I consider writing headlines an art form. A headline should grab attention and draw in the reader. It also should be an accurate portrayal of what’s to come. Hyperbole — bait and switch, so to speak — can be a turnoff. You can write your headline at the start, before you pull your content together, using it to […]
I’ve stated more than once that if a writer is going to make a mistake, a headline is the worst place for that to happen. We skim headlines to decide which stories to further explore, so errors there are seen by more readers than errors within a story. Here’s a batch of recent headlines that, if I were editing them, […]
Headlines provide never-ending examples of incorrect grammar, whether in word choice, word order or punctuation. Reminder: I define grammar as the words we choose, how we string them together, and how we use punctuation to give them meaning. News stories and their headlines should be examples of excellent writing. They also should conform to Standard […]
Today is a holiday in the U.S. — The Fourth of July (Independence Day) — so many of you probably are not in your office or at your computer. But my email list is not limited to U.S. residents, so I went to my latest collection of headlines to develop a post for those of […]
Some of the most visible grammar lessons come to us in headlines. The words chosen and how they are arranged can be confusing, funny or ridiculous. Here are some bloopers and instructive corrections. Like it? Share it!
In the past, I’ve used headlines to show how to — but more often how NOT to — write or speak. Examples teach best. This post’s seven headlines comprise three good and four bad examples that involve correct word use, incorrect word use, and redundancies. One headline boasts a double whammy: two grammatical errors in just nine words! Please know that […]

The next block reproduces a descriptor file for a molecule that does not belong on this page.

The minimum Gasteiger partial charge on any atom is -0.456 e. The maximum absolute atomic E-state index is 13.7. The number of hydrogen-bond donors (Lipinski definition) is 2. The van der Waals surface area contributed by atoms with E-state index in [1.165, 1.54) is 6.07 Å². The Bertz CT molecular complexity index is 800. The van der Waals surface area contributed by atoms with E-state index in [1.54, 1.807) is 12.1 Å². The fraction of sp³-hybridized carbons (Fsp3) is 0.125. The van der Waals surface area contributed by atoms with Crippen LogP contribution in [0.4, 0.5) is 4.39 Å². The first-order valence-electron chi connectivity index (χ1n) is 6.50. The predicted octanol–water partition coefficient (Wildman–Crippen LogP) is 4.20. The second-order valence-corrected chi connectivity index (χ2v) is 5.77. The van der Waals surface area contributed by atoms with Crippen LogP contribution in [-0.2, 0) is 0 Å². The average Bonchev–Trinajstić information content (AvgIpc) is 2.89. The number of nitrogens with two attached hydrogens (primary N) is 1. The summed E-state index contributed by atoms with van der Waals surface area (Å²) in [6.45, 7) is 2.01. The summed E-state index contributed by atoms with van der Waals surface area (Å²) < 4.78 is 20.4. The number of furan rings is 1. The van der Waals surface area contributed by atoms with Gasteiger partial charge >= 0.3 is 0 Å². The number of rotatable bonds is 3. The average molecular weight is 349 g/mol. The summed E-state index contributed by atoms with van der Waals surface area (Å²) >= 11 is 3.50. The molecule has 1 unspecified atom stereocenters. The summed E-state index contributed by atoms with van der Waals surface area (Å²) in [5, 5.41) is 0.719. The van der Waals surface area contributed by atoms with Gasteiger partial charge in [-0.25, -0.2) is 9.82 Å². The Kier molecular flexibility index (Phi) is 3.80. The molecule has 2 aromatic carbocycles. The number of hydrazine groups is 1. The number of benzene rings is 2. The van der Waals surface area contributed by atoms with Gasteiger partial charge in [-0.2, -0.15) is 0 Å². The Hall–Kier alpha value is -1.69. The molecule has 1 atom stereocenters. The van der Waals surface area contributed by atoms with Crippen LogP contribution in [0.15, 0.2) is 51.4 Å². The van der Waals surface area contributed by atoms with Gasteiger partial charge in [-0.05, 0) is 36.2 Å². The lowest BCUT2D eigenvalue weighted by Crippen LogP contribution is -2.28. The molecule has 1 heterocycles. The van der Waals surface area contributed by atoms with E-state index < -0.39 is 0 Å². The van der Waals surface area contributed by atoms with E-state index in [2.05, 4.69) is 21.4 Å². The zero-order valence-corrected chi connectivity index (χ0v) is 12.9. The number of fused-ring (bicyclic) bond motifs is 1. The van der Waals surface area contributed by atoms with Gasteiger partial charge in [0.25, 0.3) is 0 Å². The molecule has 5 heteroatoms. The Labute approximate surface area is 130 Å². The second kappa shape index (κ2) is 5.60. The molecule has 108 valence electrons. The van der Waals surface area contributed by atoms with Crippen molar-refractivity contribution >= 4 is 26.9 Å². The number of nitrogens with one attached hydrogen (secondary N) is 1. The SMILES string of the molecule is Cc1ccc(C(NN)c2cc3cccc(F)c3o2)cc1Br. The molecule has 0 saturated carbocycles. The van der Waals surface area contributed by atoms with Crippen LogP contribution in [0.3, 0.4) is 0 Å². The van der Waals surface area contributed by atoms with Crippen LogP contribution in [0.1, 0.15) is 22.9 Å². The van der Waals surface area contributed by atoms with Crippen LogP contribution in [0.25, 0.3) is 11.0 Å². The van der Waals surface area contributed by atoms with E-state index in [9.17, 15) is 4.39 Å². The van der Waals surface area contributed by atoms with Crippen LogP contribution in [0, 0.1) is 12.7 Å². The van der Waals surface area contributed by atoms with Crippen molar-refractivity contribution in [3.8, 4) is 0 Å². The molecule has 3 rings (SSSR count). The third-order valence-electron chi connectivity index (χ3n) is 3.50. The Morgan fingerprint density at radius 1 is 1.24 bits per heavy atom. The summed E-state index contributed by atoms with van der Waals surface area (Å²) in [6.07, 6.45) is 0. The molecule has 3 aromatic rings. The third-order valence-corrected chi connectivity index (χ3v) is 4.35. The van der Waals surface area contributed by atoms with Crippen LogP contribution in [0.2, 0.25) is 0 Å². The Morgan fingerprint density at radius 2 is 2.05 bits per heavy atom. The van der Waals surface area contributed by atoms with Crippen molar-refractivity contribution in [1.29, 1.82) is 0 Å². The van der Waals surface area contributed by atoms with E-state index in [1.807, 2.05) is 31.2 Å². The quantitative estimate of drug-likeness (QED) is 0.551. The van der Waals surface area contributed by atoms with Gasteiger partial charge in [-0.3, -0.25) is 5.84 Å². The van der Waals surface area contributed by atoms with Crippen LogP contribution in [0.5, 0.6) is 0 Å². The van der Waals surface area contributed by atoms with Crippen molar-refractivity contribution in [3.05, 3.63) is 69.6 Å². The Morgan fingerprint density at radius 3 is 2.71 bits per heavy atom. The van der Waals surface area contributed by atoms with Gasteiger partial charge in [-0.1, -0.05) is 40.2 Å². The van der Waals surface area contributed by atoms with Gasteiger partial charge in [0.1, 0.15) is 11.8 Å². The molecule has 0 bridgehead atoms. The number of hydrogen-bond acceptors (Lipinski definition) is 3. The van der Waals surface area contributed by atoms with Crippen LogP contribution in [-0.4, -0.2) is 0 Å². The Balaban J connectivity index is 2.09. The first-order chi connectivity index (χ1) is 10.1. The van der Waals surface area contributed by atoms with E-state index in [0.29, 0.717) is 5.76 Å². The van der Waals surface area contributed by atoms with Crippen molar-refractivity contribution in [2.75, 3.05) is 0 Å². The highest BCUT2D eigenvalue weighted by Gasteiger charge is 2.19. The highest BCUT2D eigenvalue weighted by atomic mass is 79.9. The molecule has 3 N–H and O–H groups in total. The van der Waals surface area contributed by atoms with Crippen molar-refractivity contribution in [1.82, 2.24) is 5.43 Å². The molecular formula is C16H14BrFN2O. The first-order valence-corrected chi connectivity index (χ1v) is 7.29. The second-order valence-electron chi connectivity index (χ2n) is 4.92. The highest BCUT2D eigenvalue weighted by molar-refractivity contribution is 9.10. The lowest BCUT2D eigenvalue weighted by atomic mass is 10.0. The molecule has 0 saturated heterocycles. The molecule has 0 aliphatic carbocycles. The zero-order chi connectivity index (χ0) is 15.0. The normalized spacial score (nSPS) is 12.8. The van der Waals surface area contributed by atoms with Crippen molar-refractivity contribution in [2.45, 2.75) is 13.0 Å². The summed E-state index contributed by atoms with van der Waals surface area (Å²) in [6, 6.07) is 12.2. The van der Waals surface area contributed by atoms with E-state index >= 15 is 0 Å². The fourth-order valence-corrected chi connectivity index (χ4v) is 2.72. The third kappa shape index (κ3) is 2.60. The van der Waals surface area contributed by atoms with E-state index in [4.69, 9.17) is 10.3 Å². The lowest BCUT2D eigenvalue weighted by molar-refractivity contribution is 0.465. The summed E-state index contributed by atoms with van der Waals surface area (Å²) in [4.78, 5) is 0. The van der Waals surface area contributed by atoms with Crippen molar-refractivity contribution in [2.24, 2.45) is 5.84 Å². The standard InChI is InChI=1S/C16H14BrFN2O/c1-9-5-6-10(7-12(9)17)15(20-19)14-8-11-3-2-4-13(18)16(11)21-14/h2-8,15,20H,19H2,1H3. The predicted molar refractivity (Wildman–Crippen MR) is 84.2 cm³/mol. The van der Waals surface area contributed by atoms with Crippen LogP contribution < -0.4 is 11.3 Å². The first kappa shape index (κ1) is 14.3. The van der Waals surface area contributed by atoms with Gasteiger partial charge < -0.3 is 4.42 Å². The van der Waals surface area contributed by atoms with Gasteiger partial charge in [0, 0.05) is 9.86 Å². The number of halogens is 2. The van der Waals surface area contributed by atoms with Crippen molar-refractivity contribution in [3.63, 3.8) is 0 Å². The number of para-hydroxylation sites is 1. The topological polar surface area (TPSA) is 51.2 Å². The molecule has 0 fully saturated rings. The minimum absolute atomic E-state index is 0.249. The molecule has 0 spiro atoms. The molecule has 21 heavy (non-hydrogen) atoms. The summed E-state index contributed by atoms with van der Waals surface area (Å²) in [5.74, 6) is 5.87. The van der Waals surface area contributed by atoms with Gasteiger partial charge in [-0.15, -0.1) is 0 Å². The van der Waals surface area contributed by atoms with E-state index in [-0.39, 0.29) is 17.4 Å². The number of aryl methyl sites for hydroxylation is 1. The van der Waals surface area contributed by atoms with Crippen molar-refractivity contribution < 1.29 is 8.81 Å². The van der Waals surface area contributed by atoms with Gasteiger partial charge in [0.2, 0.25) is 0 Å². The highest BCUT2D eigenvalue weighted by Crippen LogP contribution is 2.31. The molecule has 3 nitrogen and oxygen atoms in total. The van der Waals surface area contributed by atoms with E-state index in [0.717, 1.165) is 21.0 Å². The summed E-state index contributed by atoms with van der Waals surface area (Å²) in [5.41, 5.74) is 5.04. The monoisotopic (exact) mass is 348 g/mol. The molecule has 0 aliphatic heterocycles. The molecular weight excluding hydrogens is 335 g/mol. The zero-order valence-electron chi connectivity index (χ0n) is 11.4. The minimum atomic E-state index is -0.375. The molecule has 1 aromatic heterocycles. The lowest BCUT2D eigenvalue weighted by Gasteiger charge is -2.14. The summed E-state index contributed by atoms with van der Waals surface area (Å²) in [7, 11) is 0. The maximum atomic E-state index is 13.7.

Years ago as my writing career took root, I learned — by experience — two cardinal sins: Don’t make a mistake in a headline, and don’t misspell a name. These headlines jumped out at me because of their odd or erroneous word use. Like it? Share it!
When this headline written by a member of one of my LinkedIn groups hit my inbox, I did a double take: Is you Networking, Notworking? Although it’s catchy, I clicked on the link to see if the errors — you instead of your, no capital Y, and a comma where none is needed — were intentional as a means […]
Headlines, along with photos or graphics, catch your attention and draw you into a story. An error in a headline is much more apt to be seen than an error within the story. I’ve always considered a headline error and a misspelled name the two most egregious mistakes a writer/editor can make — and this Ruthless Editor has made her share. But errors provide grammar lessons, […]
Headlines are to a ruthless editor what presidential candidates are to a comedian: great fodder for commentary. Whether in the form of a misspelled, misused, misplaced or redundant word, online lessons abound. Can you find the errors in these headlines? Like it? Share it!